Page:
There’s been a multitude of cycling cafes popping up around the woods in the past year or so, testament to the growing popularity of cycling in Britain. It can only be a good thing in my book as cycling and coffee go hand in hand! Recently on a trip to the Czech Republic, I stumbled across a little beauty – a cycling themed restaurant.

Tucked away in the lovely Jewish Quarter of Prague is KOLONIAL. A modern, yet character filled restaurant with a difference. It is billed as a cycling themed restaurant, the only one of it’s kind in the city. I say it’s a cycling themed restaurant, rather than a cyclist’s restaurant, as it’s aimed at non-cyclists as well (which are a large proportion of it’s customers).

Upon entering you are greeted by the enthusiastic staff, who all wear custom Kolonial cycling jerseys as their uniform. I thought this was a great idea! Also very practical as the rear pockets serve for storing notepads, pens, spare change, etc. The local beer bottle images emerging from the three rear pockets were a great touch too!

Kolonial is quite possibly the perfect place for a post-ride coffee. There’s no cycle racks outside, but secure cycle parking is provided inside the restaurant. I enjoyed a delicious cappuccino and cake for 85Czk (roughly £2.50).

The entire restaurant is covered in cycling memorabilia. Images from famous stage races and cycling themed art cover almost every inch of the restaurant. Bar stools constructed from leather Brooks saddles and classic Penny Farthings in the windows really give this place a classic cycling atmosphere. There’s even signed kit from local Pro riders and World Champ medals on display.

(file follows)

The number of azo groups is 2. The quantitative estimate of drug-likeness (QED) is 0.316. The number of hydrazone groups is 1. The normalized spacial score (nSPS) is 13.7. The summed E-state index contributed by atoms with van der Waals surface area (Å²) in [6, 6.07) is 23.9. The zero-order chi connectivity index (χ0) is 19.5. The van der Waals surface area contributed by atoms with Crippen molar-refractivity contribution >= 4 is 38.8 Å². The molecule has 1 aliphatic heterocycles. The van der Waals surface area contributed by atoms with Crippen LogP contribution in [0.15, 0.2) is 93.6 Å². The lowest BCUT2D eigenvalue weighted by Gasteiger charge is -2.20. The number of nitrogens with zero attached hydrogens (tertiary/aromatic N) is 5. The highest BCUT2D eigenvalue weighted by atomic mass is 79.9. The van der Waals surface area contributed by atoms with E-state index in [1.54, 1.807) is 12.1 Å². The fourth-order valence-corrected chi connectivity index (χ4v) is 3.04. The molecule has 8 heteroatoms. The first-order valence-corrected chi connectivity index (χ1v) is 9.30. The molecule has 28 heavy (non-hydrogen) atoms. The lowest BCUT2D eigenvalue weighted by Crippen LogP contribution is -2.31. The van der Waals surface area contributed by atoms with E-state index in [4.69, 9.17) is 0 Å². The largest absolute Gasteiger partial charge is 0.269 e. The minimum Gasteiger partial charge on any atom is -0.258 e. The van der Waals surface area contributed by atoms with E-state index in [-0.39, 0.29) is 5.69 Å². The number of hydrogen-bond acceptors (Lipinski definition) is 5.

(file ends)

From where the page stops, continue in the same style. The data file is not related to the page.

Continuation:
My morning coffee and cake was so good I decided to return to Kolonial for dinner as well. The menu is chock full of choices, including some Czech favourites. If you’re ever in Prague and fancy a great meal surrounded by cycling memorabilia then be sure to hit up Kolonial. It’s only a little off the main tourist route and easy walking distance from the Old Town. If you really love it then there’s the opportunity to purchase one of their custom jerseys to take home too. I can tell you I did…

 

Originally published on Wheelsuckers.

Classics season at last!

Now that all the boring desert racing is out of the way the Classics can begin. I don’t care if the great Eddy Merckx co-owns the Tour of Oman, it’s still a rubbish place for a bike  race! There’s been a bit of a lull in any decent road racing since the Tour Down Under in January, but not any more. There’s a packed racing calendar all through March and April.

Of course most will be looking forward to the bigger Spring Classics such as Milan San Remo (which Merckx won seven times!) and Paris-Roubaix, for Bradley Wiggins’ final race in Team Sky colours. I love these one-day races; full of cobbles, climbs and exciting clashes. So now begins two very busy months of racing for World Tour teams!

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Thanks to Wheelsuckers for this schedule of events for the 2015 Classics season:

March

1st Kuurne – Bruxelles – Kuurne (Belgium)
7th Strade Bianche (Italy)
8th Tielt – Winge (Belgium)
9th Roma Maxima (Italy)
22nd Milan – San Remo (Italy)
25th Dwars door Vlaanderen (Belgium)
27th E3 Harelbeke (Belgium)
29th Gent – Wevelgem (Belgium)

April

5th Tour of Flanders (Belgium)
8th Scheldeprijs (Belgium)
12th Paris – Roubaix (France)
15th Brabantse Pijl (Belgium)
19th Amstel Gold (Netherlands)
22nd Fleche Wallone (Belgium)
26th Liege – Bastogne – Liege (Belgium)